Doe Science news source

The DOE Science News Source is a Newswise initiative to promote research news from the Office of Science of the DOE to the public and news media.
  • 2013-03-22 15:15:00
  • Article ID: 600768

Researcher Studies Biofuel Butanol for Next Generation of Alternative Fuels

Maobing Tu, Auburn University School of Forestry and Wildlife Sciences, (334) 844-8829 (mtu@auburn.edu), or

Mike Clardy, Office of Communications and Marketing, (334) 844-9999 (clardch@auburn.edu)

AUBURN UNIVERSITY – A research project to improve efficiency in the biorefining process for butanol production from forest and agricultural biomass has been launched by Maobing Tu, an assistant professor in the Auburn University School of Forestry and Wildlife Sciences.

Tu said his study, titled “Carbonyl Inhibition of Butanol Production from Biomass Hydrolysates by Clostridium acetobutylicum,” will be a significant step toward making butanol production economically viable.

He said the work also will be helpful in the design and manufacturing of machines used to produce butanol, and is expected to advance understanding of the chemical processes involved in biomass processing. A successful outcome for this project will significantly promote biofuels production, which has further positive implications for national energy security and independence.

“Butanol is one of the promising advanced biofuels being pursued by industry for the next generation of alternative fuels,” Tu said. “However, cost-effective production of butanol from lignocellulosic biomass is still challenging. In particular, hydrolysate inhibition limits butanol fermentation efficiency.”

Tu said butanol has several advantages over ethanol, including a higher energy content that is closer to gasoline. Unlike ethanol, butanol can be used in cars directly, without mixing or altering the vehicle. In addition, because ethanol can absorb water, it rusts pipes, making transportation a challenge.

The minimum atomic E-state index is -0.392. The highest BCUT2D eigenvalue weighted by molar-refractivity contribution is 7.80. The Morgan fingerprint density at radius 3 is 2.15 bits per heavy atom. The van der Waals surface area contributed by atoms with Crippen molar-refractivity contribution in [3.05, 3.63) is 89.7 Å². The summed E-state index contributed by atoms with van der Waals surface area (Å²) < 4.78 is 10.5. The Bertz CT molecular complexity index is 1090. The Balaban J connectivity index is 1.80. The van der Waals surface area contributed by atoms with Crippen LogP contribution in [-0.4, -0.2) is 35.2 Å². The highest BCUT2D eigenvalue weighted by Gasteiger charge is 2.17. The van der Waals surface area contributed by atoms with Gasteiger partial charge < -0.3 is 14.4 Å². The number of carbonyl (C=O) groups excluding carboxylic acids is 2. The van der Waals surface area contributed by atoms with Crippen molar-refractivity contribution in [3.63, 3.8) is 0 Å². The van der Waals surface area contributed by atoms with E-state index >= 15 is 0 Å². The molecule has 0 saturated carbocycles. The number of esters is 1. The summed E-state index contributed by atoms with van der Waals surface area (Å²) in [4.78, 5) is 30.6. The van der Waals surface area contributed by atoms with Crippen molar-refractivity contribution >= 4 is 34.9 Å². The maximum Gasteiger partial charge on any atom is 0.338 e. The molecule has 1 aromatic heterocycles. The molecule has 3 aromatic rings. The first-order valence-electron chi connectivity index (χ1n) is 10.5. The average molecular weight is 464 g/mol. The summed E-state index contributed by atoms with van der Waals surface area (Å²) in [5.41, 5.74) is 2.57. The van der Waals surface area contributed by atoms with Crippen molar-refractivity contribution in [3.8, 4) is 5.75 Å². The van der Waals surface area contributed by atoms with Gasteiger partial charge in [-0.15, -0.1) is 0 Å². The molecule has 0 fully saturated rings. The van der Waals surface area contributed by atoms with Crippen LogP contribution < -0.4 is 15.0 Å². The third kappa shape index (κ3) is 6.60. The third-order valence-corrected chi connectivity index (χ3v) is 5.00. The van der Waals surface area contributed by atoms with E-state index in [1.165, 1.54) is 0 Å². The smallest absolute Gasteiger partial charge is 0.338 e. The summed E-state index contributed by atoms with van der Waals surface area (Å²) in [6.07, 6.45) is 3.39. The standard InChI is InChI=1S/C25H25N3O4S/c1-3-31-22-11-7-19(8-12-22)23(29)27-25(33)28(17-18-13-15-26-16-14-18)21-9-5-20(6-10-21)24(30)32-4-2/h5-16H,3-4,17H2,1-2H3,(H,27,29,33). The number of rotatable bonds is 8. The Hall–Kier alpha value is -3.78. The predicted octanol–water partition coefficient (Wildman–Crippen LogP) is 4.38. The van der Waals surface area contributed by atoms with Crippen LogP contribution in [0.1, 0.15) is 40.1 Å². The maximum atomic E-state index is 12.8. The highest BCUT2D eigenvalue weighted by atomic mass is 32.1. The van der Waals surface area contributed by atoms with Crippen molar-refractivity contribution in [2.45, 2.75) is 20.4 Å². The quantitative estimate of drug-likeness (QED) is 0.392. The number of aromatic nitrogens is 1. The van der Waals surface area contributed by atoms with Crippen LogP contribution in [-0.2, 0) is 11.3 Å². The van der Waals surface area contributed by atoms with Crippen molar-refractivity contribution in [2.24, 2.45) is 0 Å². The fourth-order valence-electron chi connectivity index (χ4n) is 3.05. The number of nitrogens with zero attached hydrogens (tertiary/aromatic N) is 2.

Both biofuels can be derived from the same biomass materials, but butanol is more difficult to produce. This is due in part to sensitivity of microorganisms to toxic compounds generated in biomass pretreatment, which can either slow down or stop the fermentation process completely.

He said the process of producing butanol releases hydrolysates, which are basically liquified toxins. The toxins are naturally occurring substances in trees. These substances interfere with the fermentation that is part of the biorefining process and are one of the main obstacles to butanol being a commercially viable product. In his research, Tu will continue to identify what specific substances slow or stop the fermentation and determine how to neutralize these substances.

Tu’s research is funded by a five-year, $401,155 National Science Foundation Faculty Early Career Development Award.

“Dr. Tu’s research will help solve technological barriers to producing cellulose-based liquid fuels that we can use to offset fossil fuels,” said James Shepard, dean of the School of Forestry and Wildlife Sciences. “We are very pleased that the value of his work has been recognized by the National Science Foundation.”

The CAREER program offers the NSF’s most prestigious awards, honoring junior faculty who excel in research and teaching and integrating these roles at their institutions.

An important component of CAREER awards is the integration of teaching the next generation of scientists. Tu’s project includes plans to hire 20 undergraduate researchers from Auburn University and Tuskegee University, with special effort to recruit a diverse cohort of students.

Tu joined the Auburn faculty in 2008. He earned his doctorate from the University of British Columbia in 2007. He is the first CAREER award recipient from Auburn University’s School of Forestry and Wildlife Sciences.

For an image of Tu, go to http://www.flickr.com/photos/auburnuniversity/8560830214/.

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Microbe Mystery Solved: What Happened to the Deepwater Horizon Oil Plume